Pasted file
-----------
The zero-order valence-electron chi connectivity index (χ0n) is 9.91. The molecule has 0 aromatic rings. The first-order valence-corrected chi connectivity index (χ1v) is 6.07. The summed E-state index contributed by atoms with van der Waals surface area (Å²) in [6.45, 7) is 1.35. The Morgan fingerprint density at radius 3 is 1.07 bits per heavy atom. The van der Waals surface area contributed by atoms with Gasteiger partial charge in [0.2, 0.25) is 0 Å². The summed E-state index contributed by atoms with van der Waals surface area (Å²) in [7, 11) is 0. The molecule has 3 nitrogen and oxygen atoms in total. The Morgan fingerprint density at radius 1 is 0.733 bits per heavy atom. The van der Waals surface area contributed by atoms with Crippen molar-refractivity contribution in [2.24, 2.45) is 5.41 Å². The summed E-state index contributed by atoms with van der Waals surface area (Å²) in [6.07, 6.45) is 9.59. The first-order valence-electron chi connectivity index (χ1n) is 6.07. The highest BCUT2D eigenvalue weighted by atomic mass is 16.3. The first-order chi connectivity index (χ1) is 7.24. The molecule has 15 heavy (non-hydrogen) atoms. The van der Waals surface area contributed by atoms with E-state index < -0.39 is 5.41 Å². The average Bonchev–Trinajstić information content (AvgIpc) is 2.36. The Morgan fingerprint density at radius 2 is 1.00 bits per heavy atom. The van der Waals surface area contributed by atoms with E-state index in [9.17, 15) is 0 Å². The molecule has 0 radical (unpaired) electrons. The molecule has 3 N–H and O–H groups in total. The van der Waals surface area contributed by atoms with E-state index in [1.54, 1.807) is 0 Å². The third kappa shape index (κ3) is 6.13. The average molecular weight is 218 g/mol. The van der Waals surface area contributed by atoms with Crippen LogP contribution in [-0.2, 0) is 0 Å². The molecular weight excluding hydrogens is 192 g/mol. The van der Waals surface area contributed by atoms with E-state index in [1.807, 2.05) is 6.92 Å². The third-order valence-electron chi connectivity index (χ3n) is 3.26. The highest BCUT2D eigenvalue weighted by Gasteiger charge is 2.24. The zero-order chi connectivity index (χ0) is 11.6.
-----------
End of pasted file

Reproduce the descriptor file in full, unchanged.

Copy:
The zero-order valence-electron chi connectivity index (χ0n) is 9.91. The molecule has 0 aromatic rings. The first-order valence-corrected chi connectivity index (χ1v) is 6.07. The summed E-state index contributed by atoms with van der Waals surface area (Å²) in [6.45, 7) is 1.35. The Morgan fingerprint density at radius 3 is 1.07 bits per heavy atom. The van der Waals surface area contributed by atoms with Gasteiger partial charge in [0.2, 0.25) is 0 Å². The summed E-state index contributed by atoms with van der Waals surface area (Å²) in [7, 11) is 0. The molecule has 3 nitrogen and oxygen atoms in total. The Morgan fingerprint density at radius 1 is 0.733 bits per heavy atom. The van der Waals surface area contributed by atoms with Crippen molar-refractivity contribution in [2.24, 2.45) is 5.41 Å². The summed E-state index contributed by atoms with van der Waals surface area (Å²) in [6.07, 6.45) is 9.59. The first-order valence-electron chi connectivity index (χ1n) is 6.07. The highest BCUT2D eigenvalue weighted by atomic mass is 16.3. The first-order chi connectivity index (χ1) is 7.24. The molecule has 15 heavy (non-hydrogen) atoms. The van der Waals surface area contributed by atoms with E-state index < -0.39 is 5.41 Å². The average Bonchev–Trinajstić information content (AvgIpc) is 2.36. The Morgan fingerprint density at radius 2 is 1.00 bits per heavy atom. The van der Waals surface area contributed by atoms with E-state index in [9.17, 15) is 0 Å². The molecule has 0 radical (unpaired) electrons. The molecule has 3 N–H and O–H groups in total. The van der Waals surface area contributed by atoms with E-state index in [1.54, 1.807) is 0 Å². The third kappa shape index (κ3) is 6.13. The average molecular weight is 218 g/mol. The van der Waals surface area contributed by atoms with Crippen LogP contribution in [-0.2, 0) is 0 Å². The molecular weight excluding hydrogens is 192 g/mol. The van der Waals surface area contributed by atoms with E-state index in [1.807, 2.05) is 6.92 Å². The third-order valence-electron chi connectivity index (χ3n) is 3.26. The highest BCUT2D eigenvalue weighted by Gasteiger charge is 2.24. The zero-order chi connectivity index (χ0) is 11.6.